- Where practical, control weeds such as Lantana (Lantana camara), Guinea Grass (Panicum maximum), Molasses Grass (Melinis minutiflora), Cobblers Peg (Bidens pilosa) or Blue-top (Ageratum conyzoides) on sites where O. eriocephalus occurs.
- Monitor the impact of grazing and adjust grazing management to ameliorate adverse impacts.
- Minimise the risk of a hot wildfire on sites where O. eriocephalus occurs, and until the optimum fire regimes are determined, continue to carry out prescribed burns, provided hot fires are avoided.
The following table lists known and perceived threats to this species. Threats are based on the International Union for Conservation of Nature and Natural Resources (IUCN) threat classification version 1.1.
|Threat Class||Threatening Species||References|
|Agriculture and Aquaculture:Livestock Farming and Grazing:Grazing pressures and associated habitat changes||Ozothamnus eriocephalus in Species Profile and Threats (SPRAT) database (Department of the Environment and Heritage (DEH), 2006qd) [Internet].|
|Biological Resource Use:Logging and Wood Harvesting:Habitat loss, modification and degradation due to timber harvesting||Ozothamnus eriocephalus in Species Profile and Threats (SPRAT) database (Department of the Environment and Heritage (DEH), 2006qd) [Internet].|
|Invasive and Other Problematic Species and Genes:Invasive Non-Native/Alien Species:Competition and/or habitat degradation||Lantana camara (Lantana, Common Lantana, Kamara Lantana, Large-leaf Lantana, Pink Flowered Lantana, Red Flowered Lantana, Red-Flowered Sage, White Sage, Wild Sage)||Ozothamnus eriocephalus in Species Profile and Threats (SPRAT) database (Department of the Environment and Heritage (DEH), 2006qd) [Internet].|
|Invasive and Other Problematic Species and Genes:Invasive Non-Native/Alien Species:Competition and/or habitat degradation||Panicum maximum (Guinea Grass, Green Panic, Hamil Grass)|
|Invasive and Other Problematic Species and Genes:Invasive Non-Native/Alien Species:Competition and/or habitat degradation by weeds|
|Natural System Modifications:Fire and Fire Suppression:Inappropriate and/or changed fire regimes (frequency, timing, intensity)|
Bean, A.R. (1992b). Eungella National Park. Vegetation survey. Qld Parks and Wildlife Service, Townsville.
Bean, A.R. (1994b). An analysis of the vascular flora of Mt Abbot near Bowen, Queensland. Proceedings of the Royal Society of Queensland. 104:43-66.
Bean, A.R. (2009a). Ozothamnus eriocephalus - Species Information Sheet. Provided to the Department of the Environment, Water, Heritage and the Arts. Queensland Herbarium.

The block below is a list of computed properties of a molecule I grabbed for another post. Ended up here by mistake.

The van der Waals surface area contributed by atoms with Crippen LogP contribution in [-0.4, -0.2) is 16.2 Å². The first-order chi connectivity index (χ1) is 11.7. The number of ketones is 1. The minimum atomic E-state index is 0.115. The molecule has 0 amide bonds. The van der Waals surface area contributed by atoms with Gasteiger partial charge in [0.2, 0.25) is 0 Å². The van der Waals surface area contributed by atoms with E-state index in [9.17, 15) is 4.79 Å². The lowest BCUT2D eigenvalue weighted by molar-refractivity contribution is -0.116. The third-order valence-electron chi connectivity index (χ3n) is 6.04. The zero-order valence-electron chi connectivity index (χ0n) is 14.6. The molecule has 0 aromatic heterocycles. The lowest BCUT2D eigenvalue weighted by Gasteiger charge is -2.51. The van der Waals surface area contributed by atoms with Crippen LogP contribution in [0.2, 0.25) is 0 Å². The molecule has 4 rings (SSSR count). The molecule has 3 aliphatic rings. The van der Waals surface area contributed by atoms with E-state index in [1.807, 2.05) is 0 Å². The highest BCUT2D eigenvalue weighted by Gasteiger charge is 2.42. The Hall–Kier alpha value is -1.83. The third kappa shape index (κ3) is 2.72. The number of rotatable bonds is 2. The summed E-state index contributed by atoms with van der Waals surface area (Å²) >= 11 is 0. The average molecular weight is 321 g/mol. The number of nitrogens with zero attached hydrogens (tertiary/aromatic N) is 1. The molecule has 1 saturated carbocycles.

Burbidge, N.T. (1958). A monographic study of Helichrysum subgenus Ozothamnus (Compositae) and of two related genera formerly included therein. Australian Journal of Botany. 6:229-284.
Pollock, A. (1997). Ozothamnus eriocephalus. Species Management Profile, June 1997, Flora and Fauna Information System. 2. Qld Dept Natural Resources, Brisbane.
Pollock, A. (2001). Personal Communication.
Queensland Herbarium (2009). Specimen label information.
This database is designed to provide statutory, biological and ecological information on species and ecological communities, migratory species, marine species, and species and species products subject to international trade and commercial use protected under the Environment Protection and Biodiversity Conservation Act 1999 (the EPBC Act). It has been compiled from a range of sources including listing advice, recovery plans, published literature and individual experts. While reasonable efforts have been made to ensure the accuracy of the information, no guarantee is given, nor responsibility taken, by the Commonwealth for its accuracy, currency or completeness. The Commonwealth does not accept any responsibility for any loss or damage that may be occasioned directly or indirectly through the use of, or reliance on, the information contained in this database. The information contained in this database does not necessarily represent the views of the Commonwealth. This database is not intended to be a complete source of information on the matters it deals with. Individuals and organisations should consider all the available information, including that available from other sources, in deciding whether there is a need to make a referral or apply for a permit or exemption under the EPBC Act.
Citation: Department of the Environment (2014). Ozothamnus eriocephalus in Species Profile and Threats Database, Department of the Environment, Canberra. Available from: http://www.environment.gov.au/sprat. Accessed Wed, 12 Mar 2014 17:12:41 +1100.